To Virginia Payne

Dear Miss Payne, 23 July 1949

I do remember the Clark Conference of 1909.

It was my first visit to the United States and for this reason my recollections are particularly vivid, although I must say that the details of the Conference itself have largely disappeared.

But I do remember some incidents. I traveled on the same boat with Professor Freud who was also invited and I remember vividly our discussion of his theories.

We chiefly analyzed our dreams during the trip and also during our stay in America and on the way back.

Professor William Stern from Breslau was on the same boat, but Freud didn’t feel particularly enthusiastic about the presence of an academic psychologist.

No wonder, because his position of pioneer in Europe was not particularly enviable.

I still sympathize entirely with his negative feelings, since I enjoyed the same fate for over 30 years.

Two personalities I met at the Clark Conference made a profound and lasting impression on me.

One was Stanley Hall, a the President, and the other was William James whom I met for the first time then.

I remember particularly an evening at President Hall’s house.

After dinner William James appeared and I was particularly interested in the personal relation between Stanley Hall and William James, since I gathered from some remarks of President Hall that William James was not taken quite seriously on account of his interest in Mrs. Piper and her extra-sensory perceptions.

Stanley Hall had prepared us that he had asked James to discuss some of his results with Mrs. Piper and to bring some of his material.

So when James came (there was Stanley Hall, Professor Freud, one or two other men and myself) he said to Hall: “I’ve brought you some papers in which you might be interested.”

And he put his hand to his breast-pocket and drew out a parcel which to our delight proved to be a wad of dollar bills.

Considering Stanley Hall’s great services for the increase and the welfare of Clark University and his rather critical remarks as to James’ pursuits, it looked to us a particularly happy rejoinder.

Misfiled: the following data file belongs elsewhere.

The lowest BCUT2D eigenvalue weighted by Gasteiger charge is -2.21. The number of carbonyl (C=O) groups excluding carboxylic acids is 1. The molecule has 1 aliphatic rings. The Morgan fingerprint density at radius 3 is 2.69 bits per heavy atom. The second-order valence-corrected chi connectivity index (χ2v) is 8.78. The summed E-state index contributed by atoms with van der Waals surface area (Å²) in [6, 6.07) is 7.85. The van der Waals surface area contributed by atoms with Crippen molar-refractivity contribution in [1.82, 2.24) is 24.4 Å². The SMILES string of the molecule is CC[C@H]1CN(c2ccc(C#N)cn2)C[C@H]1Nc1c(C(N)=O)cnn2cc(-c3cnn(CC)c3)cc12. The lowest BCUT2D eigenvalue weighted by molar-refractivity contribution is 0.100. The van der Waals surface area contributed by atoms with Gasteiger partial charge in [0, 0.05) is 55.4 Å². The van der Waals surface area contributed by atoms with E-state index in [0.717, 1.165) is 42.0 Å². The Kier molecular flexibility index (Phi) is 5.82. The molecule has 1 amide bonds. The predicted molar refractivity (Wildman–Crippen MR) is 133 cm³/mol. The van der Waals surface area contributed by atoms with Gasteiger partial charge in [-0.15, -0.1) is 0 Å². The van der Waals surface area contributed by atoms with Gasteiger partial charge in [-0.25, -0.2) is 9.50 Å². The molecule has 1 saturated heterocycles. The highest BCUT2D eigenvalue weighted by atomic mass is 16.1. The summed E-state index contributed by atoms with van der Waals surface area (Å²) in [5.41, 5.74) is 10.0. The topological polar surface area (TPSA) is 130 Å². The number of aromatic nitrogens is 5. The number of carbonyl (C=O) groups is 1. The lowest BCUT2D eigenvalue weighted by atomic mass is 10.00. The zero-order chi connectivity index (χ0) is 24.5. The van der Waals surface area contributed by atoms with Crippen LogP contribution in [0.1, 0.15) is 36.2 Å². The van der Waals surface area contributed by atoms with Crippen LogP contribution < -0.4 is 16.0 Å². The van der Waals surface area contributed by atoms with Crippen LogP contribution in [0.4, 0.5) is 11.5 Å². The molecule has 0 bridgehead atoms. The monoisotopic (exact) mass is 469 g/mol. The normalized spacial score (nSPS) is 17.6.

James excused himself profusely.

Then he produced the real papers from the other pocket.

I spent two delightful evenings with William James alone and I was tremendously impressed by the clearness of his mind and the complete absence of intellectual prejudices.

Stanley Hall was an equally clear-headed man, but decidedly of an academic brand.

The Conference was noteworthy on account of the fact that it was the first time that Professor Freud had an immediate contact with America.

It was the first official recognition of the existence of psychoanalysis and it meant a great deal to him, because recognition in Europe for him was regrettably scarce.

I was a young man then.

I lectured about association tests and a case of child psychology.

I was also interested in parapsychology and my discussions with William James were chiefly about this subject and about the psychology of religious experience.

As far as I remember we didn’t make many contacts with psychologists or psychiatrists with the exception of old Dr. Putnam, who curiously enough was an adept of Hegel’s philosophy.

Apart from that he was an unprejudiced, very human personality whom I liked and admired.

Since it was our first stay in America we thought it all very strange and we felt we didn’t speak the same mental language as our American surroundings.

I had many discussions with Professor Freud about the peculiar American psychology which, to myself at least, was more or less enigmatical.

I only got the gist of it when I carne back in 1912.

Then only did I begin to understand the main and distinctive features of American compared with European psychology.

We spent a very interesting week in Dr. Putnam’s camp in the Adirondacks and continued to be bewildered by the peculiar ways and ideas of the many native guests at that camp.

It was a large party of about 40 people.

I cannot remember much of the papers presented at the Conference, nor of other discussions that took place, but we felt very much that our point of view was very different and that there hardly existed
a bridge between the then prevailing American views and our peculiar European standpoint.

It is not for me to judge the effect on psychiatry in general, since this is a specifically American development which I haven’t followed up.

The influence of psychology on psychiatry is still very small for obvious reasons.

In any great institution there is no time at all for individual investigation-at least it is so in Europe, and the number of alienists I have taught is quite small.

Hoping I have been able to give you at least an idea of my recollections of the Clark Conference,

I remain,

Yours sincerely,

C.G. Jung ~Carl Jung, Letters Vol. 1, Pages 530-532.

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